Captain Underpants: The First Epic Movie Blu-ray Review

  • Disc Format: AC-3, Dolby, Dubbed, NTSC, Subtitled, Widescreen
  • Language: English (DTS 5.1)
  • Subtitles: English, French, Spanish
  • Dubbed: French, Spanish
  • Region: Region A/1
  • Number of discs: 2
  • Rated: PG
  • Studio: Dreamworks Animated
  • Release Date: September 12, 2017
  • Run Time: 90 minutes

         Even though the children’s books by Dave Pilkey that the film Captain Underpants is based on were released several decades ago, its release seemed perfectly timed this year. Our entertainment culture has become so oversaturated with superhero narratives on TV and film that there is a new demand for content that parodies the established constructs of the genre. The LEGO Batman Movie was the first to blend Meta superhero comedy with an animated family film, but Captain Underpants: The First Epic Movie irreverently continues the efforts. Silly for the sake of its own silliness, Captain Underpants revels in immaturity that is surprisingly entertaining for kids and adults alike.

         The protagonist of the film isn’t actually Captain Underpants, and he isn’t even a real superhero. The film instead focuses on two fourth grade troublemakers whose sense of humor has bonded them as best friends since their first class together. George (voiced by Kevin Hart) and Harold (Thomas Middleditch) are the masters of pulling pranks at their school, despite the strict rules enforced by their humorless principal, Mr. Krupp (Ed Helms). In an act of desperation after getting caught pulling one of their legendary pranks, George attempts to hypnotize the principal with a prize found in a cereal box. When it inexplicably works, the pair find that they have complete control over their greatest adversary and decide to turn him into the superhero of the comic book they co-wrote together.

        With the snap of their fingers, the strict Mr. Krupp suddenly thinks that he is Captain Underpants, an underwear-wearing superhero with limited intelligence and unlimited enthusiasm. All it takes is a splash of water to change him back to normal, but the kids know that they will be punished once they do, so Captain Underpants begins to take over the duties of principal for Mr. Krupp. The irony of this is that the incompetence of Captain Underpants leads to the hiring of a new teacher named Professor Poopypants (Nick Kroll), who becomes the villain for our hero to face as he puts in motion a plan to end all laughter, which is something Mr. Krupp would certainly be in favor of.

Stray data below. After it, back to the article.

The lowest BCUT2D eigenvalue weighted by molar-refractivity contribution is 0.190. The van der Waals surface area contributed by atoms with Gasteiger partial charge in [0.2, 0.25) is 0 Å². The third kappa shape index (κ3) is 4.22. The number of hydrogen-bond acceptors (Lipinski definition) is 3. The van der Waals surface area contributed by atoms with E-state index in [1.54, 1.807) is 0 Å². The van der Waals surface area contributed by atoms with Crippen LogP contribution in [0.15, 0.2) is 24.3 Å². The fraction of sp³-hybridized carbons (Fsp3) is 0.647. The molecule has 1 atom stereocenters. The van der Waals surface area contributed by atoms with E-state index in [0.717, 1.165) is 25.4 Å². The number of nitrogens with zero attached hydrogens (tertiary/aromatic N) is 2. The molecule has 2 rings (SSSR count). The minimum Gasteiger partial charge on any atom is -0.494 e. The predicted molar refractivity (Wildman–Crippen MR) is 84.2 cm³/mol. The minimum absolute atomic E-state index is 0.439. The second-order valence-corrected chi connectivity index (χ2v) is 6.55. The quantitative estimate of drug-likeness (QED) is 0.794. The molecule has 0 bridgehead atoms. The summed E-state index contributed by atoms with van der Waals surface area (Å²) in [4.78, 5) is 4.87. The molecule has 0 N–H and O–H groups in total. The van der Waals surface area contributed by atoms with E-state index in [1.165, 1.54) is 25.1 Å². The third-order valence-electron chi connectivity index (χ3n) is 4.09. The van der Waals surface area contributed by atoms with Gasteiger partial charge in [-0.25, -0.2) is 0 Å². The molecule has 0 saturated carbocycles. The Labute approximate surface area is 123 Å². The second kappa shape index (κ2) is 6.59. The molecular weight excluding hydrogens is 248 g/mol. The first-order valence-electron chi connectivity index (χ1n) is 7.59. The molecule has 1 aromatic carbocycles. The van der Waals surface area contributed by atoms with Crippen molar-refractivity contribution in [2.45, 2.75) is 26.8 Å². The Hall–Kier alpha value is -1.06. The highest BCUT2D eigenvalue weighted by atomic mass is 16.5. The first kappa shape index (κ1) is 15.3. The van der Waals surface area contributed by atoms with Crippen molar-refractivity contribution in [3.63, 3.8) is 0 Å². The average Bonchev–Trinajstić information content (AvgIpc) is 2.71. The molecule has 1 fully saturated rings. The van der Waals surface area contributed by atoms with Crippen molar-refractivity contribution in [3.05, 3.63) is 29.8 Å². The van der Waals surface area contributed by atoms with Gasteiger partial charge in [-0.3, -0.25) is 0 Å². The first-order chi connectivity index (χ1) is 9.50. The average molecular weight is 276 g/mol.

The animation in Captain Underpants is somewhat crude, as are the toilet humor jokes, but that is kind of the point. The enjoyment of the film comes from its refusal to take anything, including itself, seriously. It is a film about the bonding power of humor, though without any high-minded pretensions behind its theme. Fun is the goal, and little kids especially will likely appreciate this enterprise. Adults may not go out of their way to see it, but parents will find themselves pleasantly amused by the innocuous silliness of the entire endeavor.

        The Blu-ray release is not entirely necessary, due to a rudimentary animation style, but this Hero Edition comes with plenty more than just a high definition presentation. Stacked with special features, this release also comes with DVD and Digital HD copies of the film. The extras include a fantastic mixture of promotional material, behind-the-scenes content, and fun stuff for kids. Even the featurettes are a continuation of the film’s silliness, including Captain Underpants’ guide to being a hero, and Professor Poopypants’ guide for being a villain. There is even a motion comic taken from the comic written by our heroes in the movie. Additional content is also included over 10-minutes of deleted scene, though the animation is unfinished on most. There are also a series of Q&A interviews with the cast and an inexplicable video with George and Harold replaced by sock puppets. The last area of extras is the musical section, with lyric videos of songs by both Weird Al Yankovic and Andy Grammer.

Entertainment Value: 7/10
Quality of Filmmaking: 6/10
Historical Significance:  5/10
Special Features: 8/10

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